In terms of flavour variations, this is a very brownieish cake, and it would be fun to add chunks of white chocolate to it if you don’t want pecans.  Or anything else you’d put in a brownie.  Use your best judgment, and enjoy!

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10 comments for “Recipe: Fudgy Chocolate and Beetroot Cake (Vegan)

  1. April 28, 2012 at 8:39 pm

    This looks delicious! Now I can have chocolate cake and pretend that it’s good for me because it has beetroot in it… hehe.

    • April 28, 2012 at 8:55 pm

      I do heartily endorse this approach.

  2. Cindy
    April 29, 2012 at 6:51 pm

    Apple sauce! That’s a nice substitution, and definitely in keeping with the moist, fudgy texture. 🙂

    • April 29, 2012 at 8:35 pm

      I’m very glad you approve! I thought it worked very well, though I must admit, I was a bit sad to leave out the almond meal. But it would be very boring to bake a cake the same way every time, so I’ll definitely be trying that next time…

  3. April 29, 2012 at 8:57 pm

    Okay, so that clever trick about the oil and maple syrup? Aaaaah so clever! Except, of course, that would get in the way of me licking the maple syrup measuring implements clean…. 😛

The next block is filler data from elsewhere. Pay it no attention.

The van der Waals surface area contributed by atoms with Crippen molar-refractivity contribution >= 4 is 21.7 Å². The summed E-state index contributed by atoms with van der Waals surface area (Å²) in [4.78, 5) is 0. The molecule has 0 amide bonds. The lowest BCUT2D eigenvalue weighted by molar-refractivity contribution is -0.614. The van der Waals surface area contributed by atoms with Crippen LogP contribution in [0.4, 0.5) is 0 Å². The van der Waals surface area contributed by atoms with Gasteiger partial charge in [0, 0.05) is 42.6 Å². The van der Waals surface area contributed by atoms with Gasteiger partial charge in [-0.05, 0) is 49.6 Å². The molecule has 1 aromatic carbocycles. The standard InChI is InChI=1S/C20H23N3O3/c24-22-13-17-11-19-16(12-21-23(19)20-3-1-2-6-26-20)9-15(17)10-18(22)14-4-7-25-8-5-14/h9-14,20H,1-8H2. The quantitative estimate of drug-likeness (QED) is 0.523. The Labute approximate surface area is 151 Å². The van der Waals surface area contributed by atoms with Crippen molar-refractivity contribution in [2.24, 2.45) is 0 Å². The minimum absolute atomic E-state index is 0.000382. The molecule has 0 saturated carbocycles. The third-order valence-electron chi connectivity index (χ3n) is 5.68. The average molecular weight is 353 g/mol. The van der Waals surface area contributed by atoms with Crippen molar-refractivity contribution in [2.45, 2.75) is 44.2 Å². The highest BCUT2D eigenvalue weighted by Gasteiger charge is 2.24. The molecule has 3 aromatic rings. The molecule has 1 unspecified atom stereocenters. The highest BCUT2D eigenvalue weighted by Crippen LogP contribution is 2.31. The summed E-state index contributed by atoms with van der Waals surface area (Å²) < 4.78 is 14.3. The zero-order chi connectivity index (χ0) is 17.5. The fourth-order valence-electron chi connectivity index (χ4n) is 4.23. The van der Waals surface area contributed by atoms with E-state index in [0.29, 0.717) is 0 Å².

Hmmm. But what if I’d actually rather taste the beetroot than the chocolate? 😉

  4. July 9, 2012 at 6:56 am

    For those of us who do like using ground almonds, where would they appear? And how does the applesauce work? It’s not something I generally use, though I know it’s very popular in America. Obviously I’d still want it to be vegan. I’d probably want it to be gluten-free, too, since I usually make cakes to freeze in portions, and anything with wheat flour in it does not reheat happily in the microwave, whereas a gluten-free flour base does (at least based on the chocolate prune cakes and sticky toffee puddings that I’ve made). 2 parts gram flour to 1 part buckwheat flour was my usual GF base, last I checked, although I’ve been known to add in fancier things like bits of arrowroot.

    • July 9, 2012 at 10:54 am

      Ground almonds could replace some or all of the flour, bearing in mind that this would make the cake a bit more crumbly. I’d be inclined to use some gluten-free flour too – say half almond meal, half quinoa or buckwheat or whatever (your mix sounds lovely, but also quite strongly flavoured – I’m not sure it would work in all contexts).

      Apple sauce (or stewed apple, or pear, or mashed banana) is quite a decent egg substitute in terms of holding things together a bit – you can’t use it when there is a *lot* of egg to be replaced, and in this case I replaced two eggs with 1/3 cup apple sauce plus 1/3 cup of oil and half a teaspoon of bicarb, because eggs also provide fat and thus moistness to a cake, and leavening, of course. I tend to assume by volume that one egg is about 1/3 of a cup.

  5. July 9, 2012 at 10:53 am